The more opinion the better: A blogger's defence
Some people criticise blogging. They say there is too much uninformed opinion online. I would like to turn their attention to their computer's ‘Shutdown’ setting.
Blogging is a good democratic avenue for self expression. Some find a blogger's desire to write offensive, and that is fine. I’d like to turn their attention to their computer's ‘Shutdown’ setting. If one doesn’t like what my blog or any particular message board they stumble across says, then by all means, don’t participate. Because it is the ability to participate in the debate that makes the blogosphere democratic and unique.
Blogging, is a right. If I or any other member of the blogosphere decides to express an opinion then that should be lauded (I laud myself all the time!). It is when one represses the rights of individuals that one spreads terrorism.
There is nothing more important to a society straining to attain a healthy democracy than diversity of thought and multiple platforms of expression, unless one advocates a ‘controlled democracy’ (read totalitarian society; we’ve tried that, it doesn’t work).
If one finds it acceptable to restrict what people think into their own realm of accepted views, then perhaps they preferred the days preceding the internet. However, in this time and age, short of banning the internet, one had better accept the notion that one can’t restrict writers from expressing themselves, in the blogosphere or otherwise.
Here are some popular criticisms of the blogosphere:
Bloggers are far too young to write intelligibly
It's my generation that taught the er… ‘experienced’ (by experienced I mean older) generation of writers how to use their fancy 'laat-top' to bang out their artfully crafted pieces, check their gmail and make their own fan pages on book-face (in the vain hope that the government would ban them).
With no offense intended on Pakistan’s glorious veteran truth speaking establishment, I doth do protest (as is my right; I checked). As old as some of these distinguished experienced journalists may be, I imagine that back in the 1800’s some were still in the pinnacle of their youth and attempting to learn their trade, becoming great at journalism or any other field requires time, patience and accountability and most of all, a platform. Being old doesn't give one a patent on being able to write any more than my chaiwalla is a banker.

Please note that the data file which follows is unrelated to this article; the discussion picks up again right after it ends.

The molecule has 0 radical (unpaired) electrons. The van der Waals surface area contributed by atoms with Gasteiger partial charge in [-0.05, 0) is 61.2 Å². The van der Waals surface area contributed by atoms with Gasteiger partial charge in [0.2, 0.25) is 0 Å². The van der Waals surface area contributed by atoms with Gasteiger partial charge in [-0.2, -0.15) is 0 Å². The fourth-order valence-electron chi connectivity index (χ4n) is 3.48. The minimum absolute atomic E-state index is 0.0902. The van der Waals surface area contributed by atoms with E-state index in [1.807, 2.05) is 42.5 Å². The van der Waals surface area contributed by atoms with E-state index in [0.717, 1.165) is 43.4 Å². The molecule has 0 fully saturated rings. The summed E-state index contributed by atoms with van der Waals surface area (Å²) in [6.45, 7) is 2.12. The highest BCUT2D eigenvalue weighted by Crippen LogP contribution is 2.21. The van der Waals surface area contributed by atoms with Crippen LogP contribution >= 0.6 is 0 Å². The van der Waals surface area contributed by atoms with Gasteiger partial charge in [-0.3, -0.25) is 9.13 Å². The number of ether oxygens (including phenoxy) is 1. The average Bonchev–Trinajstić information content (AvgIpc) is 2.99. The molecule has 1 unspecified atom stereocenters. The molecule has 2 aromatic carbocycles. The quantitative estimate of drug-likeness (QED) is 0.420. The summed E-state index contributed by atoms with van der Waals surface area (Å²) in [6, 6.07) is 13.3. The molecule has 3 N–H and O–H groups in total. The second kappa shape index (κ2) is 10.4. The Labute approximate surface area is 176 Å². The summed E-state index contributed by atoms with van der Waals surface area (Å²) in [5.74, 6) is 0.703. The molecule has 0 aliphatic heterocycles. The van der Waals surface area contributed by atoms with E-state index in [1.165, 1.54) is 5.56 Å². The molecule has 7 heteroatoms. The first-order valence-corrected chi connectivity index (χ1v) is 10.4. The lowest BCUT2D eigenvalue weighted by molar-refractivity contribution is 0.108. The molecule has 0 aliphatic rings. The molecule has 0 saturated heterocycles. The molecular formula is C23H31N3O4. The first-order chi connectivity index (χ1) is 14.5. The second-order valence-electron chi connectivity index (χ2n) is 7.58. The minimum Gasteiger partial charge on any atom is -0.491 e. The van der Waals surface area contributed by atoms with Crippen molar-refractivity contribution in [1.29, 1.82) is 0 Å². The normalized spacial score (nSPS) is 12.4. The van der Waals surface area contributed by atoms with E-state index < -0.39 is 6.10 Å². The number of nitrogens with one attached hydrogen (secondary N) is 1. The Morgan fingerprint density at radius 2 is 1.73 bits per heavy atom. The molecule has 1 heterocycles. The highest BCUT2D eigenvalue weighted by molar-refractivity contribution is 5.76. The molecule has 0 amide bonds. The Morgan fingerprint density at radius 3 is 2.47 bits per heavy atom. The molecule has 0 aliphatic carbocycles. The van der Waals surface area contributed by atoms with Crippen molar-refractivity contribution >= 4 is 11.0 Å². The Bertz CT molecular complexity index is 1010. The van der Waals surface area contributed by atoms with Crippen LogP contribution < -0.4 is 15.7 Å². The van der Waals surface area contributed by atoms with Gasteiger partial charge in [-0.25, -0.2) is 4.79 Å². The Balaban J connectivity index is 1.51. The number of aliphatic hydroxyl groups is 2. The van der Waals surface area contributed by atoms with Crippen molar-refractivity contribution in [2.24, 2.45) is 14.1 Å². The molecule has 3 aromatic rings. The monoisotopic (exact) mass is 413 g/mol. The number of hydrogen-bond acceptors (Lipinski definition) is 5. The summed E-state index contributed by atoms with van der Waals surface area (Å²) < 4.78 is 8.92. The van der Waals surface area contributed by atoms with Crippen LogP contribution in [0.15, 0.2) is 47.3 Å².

Bloggers know nothing, and only experienced journalists hold the elixir of truth in their soft hands
Ideas matter, and if we’d like to live in a society with actual freedoms, we have to shy away from debating in fear. It is the ideas that pulsate on the blogosphere that reflect what people are thinking. News will be news, one cycle after another. Journalists will always remain relevant, but it is the response to news items that adds to the realm of debate even more crucially than the original news pieces themselves.
As terrific as the news that emanates from this country of ours, the response is what really matters. If the Hindu community is viciously attacked by fanatics, do we raise our voices or mutter something about ‘them finally accepting Islam’?
The myth that bloggers actually care what others think
We don’t. My own personal writing and thinking fetish aside, it may be pertinent to note we all shall pass from the earth at some point, if our legacy is to be our deeds, our ideas fall in that category. Long after we are gone, our ideas will live on, and does it really matter if one doesn’t like it?
Well, they can write a blog about it.